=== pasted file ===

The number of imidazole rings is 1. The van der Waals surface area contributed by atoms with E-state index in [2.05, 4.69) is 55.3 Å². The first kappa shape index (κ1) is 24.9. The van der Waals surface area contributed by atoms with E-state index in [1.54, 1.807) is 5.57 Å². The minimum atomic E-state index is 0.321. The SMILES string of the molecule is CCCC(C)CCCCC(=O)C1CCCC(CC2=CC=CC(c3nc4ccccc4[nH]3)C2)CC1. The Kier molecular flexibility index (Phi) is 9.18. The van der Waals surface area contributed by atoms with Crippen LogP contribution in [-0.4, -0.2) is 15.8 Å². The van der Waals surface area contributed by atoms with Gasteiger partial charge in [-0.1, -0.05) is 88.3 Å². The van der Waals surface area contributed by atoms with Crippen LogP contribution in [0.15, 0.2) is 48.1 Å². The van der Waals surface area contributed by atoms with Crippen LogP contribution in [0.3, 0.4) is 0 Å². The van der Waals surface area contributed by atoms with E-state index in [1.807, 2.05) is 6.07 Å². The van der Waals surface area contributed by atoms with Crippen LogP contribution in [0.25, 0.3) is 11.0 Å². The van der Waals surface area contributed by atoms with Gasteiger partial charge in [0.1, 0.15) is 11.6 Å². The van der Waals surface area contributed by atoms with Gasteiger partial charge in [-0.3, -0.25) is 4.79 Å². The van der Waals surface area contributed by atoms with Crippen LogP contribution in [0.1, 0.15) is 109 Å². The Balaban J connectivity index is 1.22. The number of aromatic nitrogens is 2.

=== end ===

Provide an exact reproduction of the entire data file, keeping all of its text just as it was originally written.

The number of imidazole rings is 1. The van der Waals surface area contributed by atoms with E-state index in [2.05, 4.69) is 55.3 Å². The first kappa shape index (κ1) is 24.9. The van der Waals surface area contributed by atoms with E-state index in [1.54, 1.807) is 5.57 Å². The minimum atomic E-state index is 0.321. The SMILES string of the molecule is CCCC(C)CCCCC(=O)C1CCCC(CC2=CC=CC(c3nc4ccccc4[nH]3)C2)CC1. The Kier molecular flexibility index (Phi) is 9.18. The van der Waals surface area contributed by atoms with Crippen LogP contribution in [-0.4, -0.2) is 15.8 Å². The van der Waals surface area contributed by atoms with Gasteiger partial charge in [-0.1, -0.05) is 88.3 Å². The van der Waals surface area contributed by atoms with Crippen LogP contribution in [0.15, 0.2) is 48.1 Å². The van der Waals surface area contributed by atoms with Crippen LogP contribution in [0.3, 0.4) is 0 Å². The van der Waals surface area contributed by atoms with E-state index in [1.807, 2.05) is 6.07 Å². The van der Waals surface area contributed by atoms with Crippen LogP contribution in [0.25, 0.3) is 11.0 Å². The van der Waals surface area contributed by atoms with Gasteiger partial charge in [0.1, 0.15) is 11.6 Å². The van der Waals surface area contributed by atoms with Gasteiger partial charge in [-0.3, -0.25) is 4.79 Å². The van der Waals surface area contributed by atoms with Crippen LogP contribution in [0.1, 0.15) is 109 Å². The Balaban J connectivity index is 1.22. The number of aromatic nitrogens is 2.